by Erica Shaps
Every year at Brandeis University there is at least one Israel/Palestine-related event that lights a fire under the campus. My freshman year, it was a well-publicized and well-attended debate between Justice Richard Goldstone and former Israeli ambassador to the United Nations Dore Gold over the contents of the 2009 United Nations Fact Finding Mission on the Gaza Conflict (known as the Goldstone Report). To be honest, I remember the speakers’ rhetorical styles better than their arguments. Gold’s voice echoed abrasively, and he came armed with an aesthetically disarming Powerpoint. Goldstone, on the other hand, tried to explain himself calmly in a lilting South African accent. He came across as a gentle Jewish grandfather. Although I disagreed with many of his report’s harshest conclusions, some of which he later retracted, it was impossible to deny that he had good intentions when accepting the mandate. At some point during the debate, I realized I felt terrible for Richard Goldstone.
Justice Goldstone has had an incredibly prolific career, becoming one of the most trusted and respected judges across the globe. The Goldstone Commission played a critical role in even-handedly subduing apartheid-related violence as South Africa began to transition to true democracy. He served as Chief U.N. prosecutor for the International Criminal Tribunal for the former Yugoslavia, and his efforts were critical in successfully recognizing rape as a war crime in the Geneva Convention.
In spite of this, in many elements of the Jewish community, the judge is now being judged solely based on the Goldstone report. After the report, his own community called him a self-hating Jew and a traitor. It was widely reported that he was initially going to be restricted from his grandson’s bar mitzvah. Various media sources reported that he had a hard time sleeping and was under great distress.
In April, Goldstone wrote a Washington Post op-ed in which he expressed regret over some of the Goldstone Report’s conclusions, particularly that Israel killed civilians intentionally. Recently, Goldstone wrote a New York Times op-ed debunking the claim that Israel is an apartheid state. His well-articulated argument against the apartheid claim was particularly potent since he was an anti-apartheid judge in South Africa.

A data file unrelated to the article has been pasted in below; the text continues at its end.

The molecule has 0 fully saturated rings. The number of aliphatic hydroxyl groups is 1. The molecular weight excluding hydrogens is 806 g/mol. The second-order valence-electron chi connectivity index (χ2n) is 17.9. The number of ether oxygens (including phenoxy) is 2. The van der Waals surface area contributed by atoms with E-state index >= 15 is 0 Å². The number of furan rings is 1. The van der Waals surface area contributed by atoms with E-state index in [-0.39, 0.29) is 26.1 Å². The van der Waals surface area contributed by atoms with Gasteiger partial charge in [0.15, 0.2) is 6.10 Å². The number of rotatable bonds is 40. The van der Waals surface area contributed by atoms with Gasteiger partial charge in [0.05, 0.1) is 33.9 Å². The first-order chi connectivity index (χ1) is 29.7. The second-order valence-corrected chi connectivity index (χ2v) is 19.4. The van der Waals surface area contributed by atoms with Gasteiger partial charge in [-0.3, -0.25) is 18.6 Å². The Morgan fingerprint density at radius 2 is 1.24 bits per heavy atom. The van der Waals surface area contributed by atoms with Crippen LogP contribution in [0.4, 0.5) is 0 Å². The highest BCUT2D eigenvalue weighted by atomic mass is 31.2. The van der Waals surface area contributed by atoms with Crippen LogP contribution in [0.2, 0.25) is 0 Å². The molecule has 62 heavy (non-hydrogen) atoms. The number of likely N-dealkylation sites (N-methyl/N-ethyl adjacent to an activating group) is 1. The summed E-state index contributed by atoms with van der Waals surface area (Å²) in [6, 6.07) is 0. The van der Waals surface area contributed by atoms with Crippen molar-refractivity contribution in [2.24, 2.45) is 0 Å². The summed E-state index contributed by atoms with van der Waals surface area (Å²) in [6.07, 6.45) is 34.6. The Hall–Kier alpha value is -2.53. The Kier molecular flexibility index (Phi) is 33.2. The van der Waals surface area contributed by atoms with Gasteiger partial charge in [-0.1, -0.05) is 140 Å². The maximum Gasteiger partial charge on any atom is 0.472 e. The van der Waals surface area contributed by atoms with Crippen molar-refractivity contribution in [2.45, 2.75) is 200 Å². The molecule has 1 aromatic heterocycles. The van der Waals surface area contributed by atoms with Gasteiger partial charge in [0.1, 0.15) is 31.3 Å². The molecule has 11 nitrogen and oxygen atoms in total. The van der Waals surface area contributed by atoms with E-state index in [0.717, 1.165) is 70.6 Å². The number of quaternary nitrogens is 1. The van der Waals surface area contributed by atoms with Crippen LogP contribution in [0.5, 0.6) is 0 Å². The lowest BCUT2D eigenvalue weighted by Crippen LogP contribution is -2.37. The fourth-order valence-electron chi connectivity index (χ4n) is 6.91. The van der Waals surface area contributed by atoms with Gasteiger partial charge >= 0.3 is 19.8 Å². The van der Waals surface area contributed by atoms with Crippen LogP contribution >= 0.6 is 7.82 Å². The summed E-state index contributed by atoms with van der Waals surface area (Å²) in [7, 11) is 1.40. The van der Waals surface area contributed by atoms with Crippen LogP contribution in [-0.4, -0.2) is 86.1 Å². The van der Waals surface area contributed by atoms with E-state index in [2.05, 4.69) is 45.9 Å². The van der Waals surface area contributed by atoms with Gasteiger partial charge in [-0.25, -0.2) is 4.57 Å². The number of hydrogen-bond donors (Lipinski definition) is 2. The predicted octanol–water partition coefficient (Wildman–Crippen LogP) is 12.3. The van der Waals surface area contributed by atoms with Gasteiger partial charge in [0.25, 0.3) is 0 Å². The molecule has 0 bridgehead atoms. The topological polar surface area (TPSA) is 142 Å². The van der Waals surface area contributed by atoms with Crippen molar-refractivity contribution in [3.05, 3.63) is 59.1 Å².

In the wake of these writings, we are seeing the delegitimization and redemption of Richard Goldstone on a very large public scale.
Some commentators are now starting to welcome Goldstone back into the fold of the Jewish community, or are considering “ forgiving him” because of his last two op-eds. Alan Dershowitz, the famed lawyer and Israel advocate who once considered Goldstone a friend, called him a traitor to the Jewish people and stated that the Goldstone Report was written by “an evil, evil man.” After Goldstone published his retraction, Dershowitz wrote an article explaining that Goldstone was moving in the right direction but still “needs to do teshuvah.”
Conversely, many who once lauded Goldstone as a courageous hero now condemn him as a desperate sell-out who is no longer relevant. Some behave as if his last two op-ed articles completely undermine the initial Goldstone Report and his entire body of work. Richard Falk, a United Nations Special Rapporteur on Palestinian human rights and Princeton professor, wrote that Goldstone had fallen from grace to “this shabby role as legal gladiator recklessly jousting on behalf of Israel” after his New York Times op-ed was published.
I don’t know why Goldstone chose to write his op-ed. But the claim that he did so in an act of “caving in to Zionist pressure” is preposterous. Perhaps he is trying to work toward the same mission he was when he accepted the UN mandate: Pursuing his understanding of justice and truth using the resources at his disposal.
Justice Goldstone’s case reveals some sad human tendencies. When we agree with someone, we quote them endlessly, respect them and use their work to further our arguments and cement our understanding of the universe without guilt or struggle. When we disagree with someone’s conclusions, he is a liar, a traitor, and we are required to be suspicious of his motivations and intentions. We should be capable of objecting to a person’s work and questioning his or her opinions’ accuracy and validity without character assassinations. I do not agree with all of the conclusions drawn in the Goldstone Report, and think its flaws had some terrible ramifications; I still have immense respect for Justice Goldstone. It is easier to dismiss a person than to dismiss their argument, but for precisely this reason, it is important that we maintain standards of civility in the public discourse.
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